ference, having been assistant secretary from 1805. He was stationed at Stockport, and from 1806 at Liverpool. Here he did some literary work for Thomas Kaye, a Liverpool publisher, including a popular guide, 'The Stranger in Liverpool' (1807; 12th ed. 1839). He became dissatisfied with the discipline of the 'new connexion,' and later in the year be resigned his ministry, and returned as a lay member to the Wesleyan body. Kaye engaged him as editor of the 'Liverpool Courier,' established us a weekly conservative organ on 6 Jan. 1808, the first political paper published in Liverpool; the ability he displayed led to his articles being copied by a leading London daily, and brought him offers of similar work in London. Jabez Bunting [q. v.] and others urged him to resume his ministry, and by the Wesleyan conference of 1812 he was reinstated in his former position and stationed at Wokefield, whence in 1814 he was transferred to Hull.
The latter half of 1813 witnessed the beginning of a great development in Wesleyan seal for foreign missions. The movement was inspired by the project of Thomas Coke [q. v.] for the evangelisation of India. Local missionary societies were formed for raising funds. Into this new movement, after some little hesitation, Watson threw himself with great vigour. He drew up a plan of a general Wesleyan missionary society, which was accepted by the conference, and has since been reprinted in the successive reports of the society. The fame of his pulpit, power rests mainly on the success of his appeals on greet occasions, in deepening interest in the Wesleyan missions, and in stimulating efforts for their support. In 1810 he was removed to London, and made one of two general secretaries to the Wesleyan missions, his being the department of home correspondence, with supervision of reports and publications. For eleven years from this point his life is identified with the direction of missionary enterprise. In 1821 he was made a resident missionary secretary in London; he held the office till 1827, having been president of conference during the previous year, and visited Scotland and Ireland in that capacity. In 1827 he was appointed to Manchester, succeeding Jabex Bunting; he returned to London in 1829, and in 1832 he was again appointed a resident secretary to the missionary society.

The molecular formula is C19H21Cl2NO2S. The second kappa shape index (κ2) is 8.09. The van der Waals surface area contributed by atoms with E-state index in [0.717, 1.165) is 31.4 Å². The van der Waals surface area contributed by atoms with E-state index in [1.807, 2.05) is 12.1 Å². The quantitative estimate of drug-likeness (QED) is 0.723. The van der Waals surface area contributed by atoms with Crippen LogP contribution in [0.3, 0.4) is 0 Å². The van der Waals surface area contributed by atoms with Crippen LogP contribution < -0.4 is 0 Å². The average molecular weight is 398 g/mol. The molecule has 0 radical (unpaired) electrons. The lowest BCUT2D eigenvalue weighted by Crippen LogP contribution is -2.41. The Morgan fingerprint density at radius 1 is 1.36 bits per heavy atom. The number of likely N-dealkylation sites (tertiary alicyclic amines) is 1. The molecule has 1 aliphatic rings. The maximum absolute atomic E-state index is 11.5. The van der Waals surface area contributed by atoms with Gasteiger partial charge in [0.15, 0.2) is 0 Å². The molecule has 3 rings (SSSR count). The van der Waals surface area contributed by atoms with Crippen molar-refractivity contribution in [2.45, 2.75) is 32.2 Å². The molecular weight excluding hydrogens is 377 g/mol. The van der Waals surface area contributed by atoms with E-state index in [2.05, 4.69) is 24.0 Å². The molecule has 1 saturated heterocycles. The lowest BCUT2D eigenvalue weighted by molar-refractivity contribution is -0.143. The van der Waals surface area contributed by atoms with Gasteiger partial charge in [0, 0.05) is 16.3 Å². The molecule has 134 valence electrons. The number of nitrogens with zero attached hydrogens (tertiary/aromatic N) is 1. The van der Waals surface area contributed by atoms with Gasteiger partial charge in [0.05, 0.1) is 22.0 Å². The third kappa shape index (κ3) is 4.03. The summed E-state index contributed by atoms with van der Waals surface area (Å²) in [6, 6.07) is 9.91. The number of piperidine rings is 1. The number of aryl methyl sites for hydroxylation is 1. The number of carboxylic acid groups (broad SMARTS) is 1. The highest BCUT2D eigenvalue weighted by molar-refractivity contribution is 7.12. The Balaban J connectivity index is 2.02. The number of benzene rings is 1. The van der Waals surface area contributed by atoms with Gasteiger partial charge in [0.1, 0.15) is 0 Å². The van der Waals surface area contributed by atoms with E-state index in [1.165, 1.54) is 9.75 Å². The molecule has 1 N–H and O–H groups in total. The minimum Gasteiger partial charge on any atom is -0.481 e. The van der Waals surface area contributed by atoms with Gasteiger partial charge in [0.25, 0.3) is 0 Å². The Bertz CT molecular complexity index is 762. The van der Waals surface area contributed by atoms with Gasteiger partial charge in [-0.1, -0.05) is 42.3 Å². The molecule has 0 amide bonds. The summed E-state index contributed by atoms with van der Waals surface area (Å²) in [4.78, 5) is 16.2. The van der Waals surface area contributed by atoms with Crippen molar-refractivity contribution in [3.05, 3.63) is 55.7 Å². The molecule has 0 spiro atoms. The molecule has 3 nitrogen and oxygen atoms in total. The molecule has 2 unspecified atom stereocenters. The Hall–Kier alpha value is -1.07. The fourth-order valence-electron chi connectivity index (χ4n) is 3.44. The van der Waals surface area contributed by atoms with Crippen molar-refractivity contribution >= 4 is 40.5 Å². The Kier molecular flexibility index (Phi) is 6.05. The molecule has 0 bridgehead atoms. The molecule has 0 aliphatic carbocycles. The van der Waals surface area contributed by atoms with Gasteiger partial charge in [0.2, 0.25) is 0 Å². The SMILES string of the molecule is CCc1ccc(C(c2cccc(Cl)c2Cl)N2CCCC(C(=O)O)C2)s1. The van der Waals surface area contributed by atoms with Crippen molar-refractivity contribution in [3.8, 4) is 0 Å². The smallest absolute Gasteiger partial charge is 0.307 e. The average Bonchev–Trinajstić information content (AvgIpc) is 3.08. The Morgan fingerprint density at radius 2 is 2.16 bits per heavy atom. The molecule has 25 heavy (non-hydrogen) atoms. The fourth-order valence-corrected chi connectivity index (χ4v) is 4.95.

Meanwhile his literary activity was considerable. In 1818 he published a treatise on the 'Eternal Sonship' in confutation of some opinions recently advanced in Adam Clarke's 'Commentary.' This first brought him into note as a theologian. In 1820 he was selected by the conference to prepare a review of Southey's 'Life of Wesley,' which, though fine as a biography, showed no understanding of the motives of the founder of methodism, and little of the principles and discipline of the methodist societies. Watson produced a grave and caustic refutation under the title 'Observations on Mr. Southey's "Life of Wesley." The controversy excited an interest beyond the religious world, the prince regent remarking, 'Mr. Watson has the advantage over my laureate.' Watson's 'Theological Institutes' (1823-29, six parts; new ed. 1877, 4 vols. 12mo), the fruit of nine years labour, deservedly ranks among the ablest expositions of the Arminian system (cf. Hagenbach, Hist. of Doctrines, iii. 256). His 'Biblical and Theological Dictionary' (1831) is a careful and intelligent compilation, on a plan more comprehensive than had previously been attempted in English. His 'Life of the Rev. John Wesley' (1831), written at the request of the conference, contains fresh and important matter; an edition in French, with additions, was published at Jersey (1843, 2 vols. 8vo). The 'Supplement' (1831) to the Wesleyan hymnbook was mainly of his selection, with some assistance from Thomas Jackson (1783-1873) [q. v.]
From his intimate knowledge of the mission field he early became interested in the slavery question. The resolutions in favour of emancipation adopted by the missionary committee (1825) and thoseadopted by conference (1830) were drafted by him. He was not, however, for immediate emancipation. One of the last productions of his pen was an able letter on the subject adressed (December 1832) to Sir Thomas Fowell Buxton [q. v.] A strong methodist, and an able upholder of the connexional discipline against the independent tendencies manifested in 1828, Watson constantly wrote of the Anglican communion as 'the mother of us all,' was deeply attached to the Anglican prayer-book, and was anxious to keep methodism in friendly relations with the establishment.
In preaching Watson's style was lofty, refined, and pellucid. Without declamation he produced overwhelming effects by absolute eloquence. His delivery was commanding and deliberate, with rare action. His fame largely rests on the four volumes of sermons included in his works. He was also celebrated as a platform speaker.
He was in ailing health from 1828, died